|Publication number||US5854553 A|
|Application number||US 08/666,860|
|Publication date||Dec 29, 1998|
|Filing date||Jun 19, 1996|
|Priority date||Jun 19, 1996|
|Publication number||08666860, 666860, US 5854553 A, US 5854553A, US-A-5854553, US5854553 A, US5854553A|
|Inventors||John T. Barclay, Phillip L. Maness, Leroy R. Bannach|
|Original Assignee||Skf Condition Monitoring|
|Export Citation||BiBTeX, EndNote, RefMan|
|Patent Citations (25), Referenced by (75), Classifications (10), Legal Events (4)|
|External Links: USPTO, USPTO Assignment, Espacenet|
This application claims priority under 35 U.S.C. §119 to U.S. patent application Ser. No. 60/008,211, filed Dec. 5, 1995.
1. Field of the Invention
The present invention relates to electronic position measuring devices, and more particularly, to eddy current probes for measuring the position of a conductive target relative to the probe surface.
2. Description of the Related Technology
Rotating machinery such as motors, generators, and turbines find widespread application in areas such as manufacturing, power generation, materials processing, as well as many others. Over time, such machinery is subject to wear and potential failure. Given the high operating RPM and high power dissipation of many industrial applications of such machinery, failure during operation may have severe consequences in terms of damage to the failed equipment itself as well as neighboring equipment and areas of the installation. In addition, preventive machinery shut downs for maintenance and repair can be very costly in terms of facility downtime and direct expense in labor and replacement parts. Accordingly, it has become important in this area to provide monitoring equipment associated with such rotating machinery to provide indications of its condition. Preferably, such .condition monitoring equipment can indicate when a piece of machinery is excessively worn or is otherwise operating improperly. In these instances, the affected machinery can be shut down and repaired prior to a catastrophic failure. Furthermore, such monitoring equipment can indicate when machinery is operating within a defined normal operating range, thereby eliminating unnecessary shutdowns for preventive maintenance. It can be appreciated that condition monitoring equipment employed for these purposes should quickly detect and either flag or shut down equipment subject to imminent failure, but should not unnecessarily flag or shut down properly functioning equipment.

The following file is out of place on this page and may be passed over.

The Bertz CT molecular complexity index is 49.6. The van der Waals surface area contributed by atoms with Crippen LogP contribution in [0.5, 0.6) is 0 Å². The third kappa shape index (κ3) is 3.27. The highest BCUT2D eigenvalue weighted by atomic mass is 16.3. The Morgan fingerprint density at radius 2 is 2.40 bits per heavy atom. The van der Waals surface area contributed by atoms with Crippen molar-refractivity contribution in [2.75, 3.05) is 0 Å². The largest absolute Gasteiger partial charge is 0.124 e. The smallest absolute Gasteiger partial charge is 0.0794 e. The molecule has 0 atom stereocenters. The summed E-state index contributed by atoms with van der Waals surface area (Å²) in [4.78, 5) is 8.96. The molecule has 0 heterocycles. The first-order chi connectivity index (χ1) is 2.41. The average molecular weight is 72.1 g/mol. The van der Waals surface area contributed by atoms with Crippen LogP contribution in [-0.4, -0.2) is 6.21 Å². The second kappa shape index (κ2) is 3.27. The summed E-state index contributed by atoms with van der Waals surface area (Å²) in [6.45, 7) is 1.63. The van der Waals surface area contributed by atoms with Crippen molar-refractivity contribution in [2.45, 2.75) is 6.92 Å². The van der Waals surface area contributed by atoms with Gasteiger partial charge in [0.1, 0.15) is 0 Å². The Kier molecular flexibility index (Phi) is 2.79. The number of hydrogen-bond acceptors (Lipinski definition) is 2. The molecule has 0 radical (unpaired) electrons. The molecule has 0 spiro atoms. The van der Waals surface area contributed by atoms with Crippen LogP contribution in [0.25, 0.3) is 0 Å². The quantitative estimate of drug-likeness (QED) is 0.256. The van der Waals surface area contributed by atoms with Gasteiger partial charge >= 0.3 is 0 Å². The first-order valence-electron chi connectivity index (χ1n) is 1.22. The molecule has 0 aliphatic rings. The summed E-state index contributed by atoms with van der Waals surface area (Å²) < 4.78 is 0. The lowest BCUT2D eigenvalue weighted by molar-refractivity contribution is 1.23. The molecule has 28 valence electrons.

Some condition monitoring systems utilize eddy current proximity probes. Eddy current probes are well known for their ability to detect the position or condition of varying types of conductive materials. These probes are useful in a variety of related applications including position measurement (such as axial and radial runout or displacement of a rotating assembly) and defect or flaw detection in metallic objects. For example, eddy probe systems are commonly used to detect the lateral position of a rotating shaft in relation to its journal bearing by mounting one or more probes within the bearing in close proximity to the shaft.
Eddy current probes comprise an inductor, or coil, situated at the probe tip driven with a radio frequency (RF) signal which in turn creates a varying magnetic field in any adjacent conductive target material. This magnetic field produces eddy currents in the material that induce a counter-electromotive force (emf) in the eddy probe inductor, thereby altering the effective impedance of the inductor. The impedance of the probe therefore provides an indication of the distance between the target and the probe.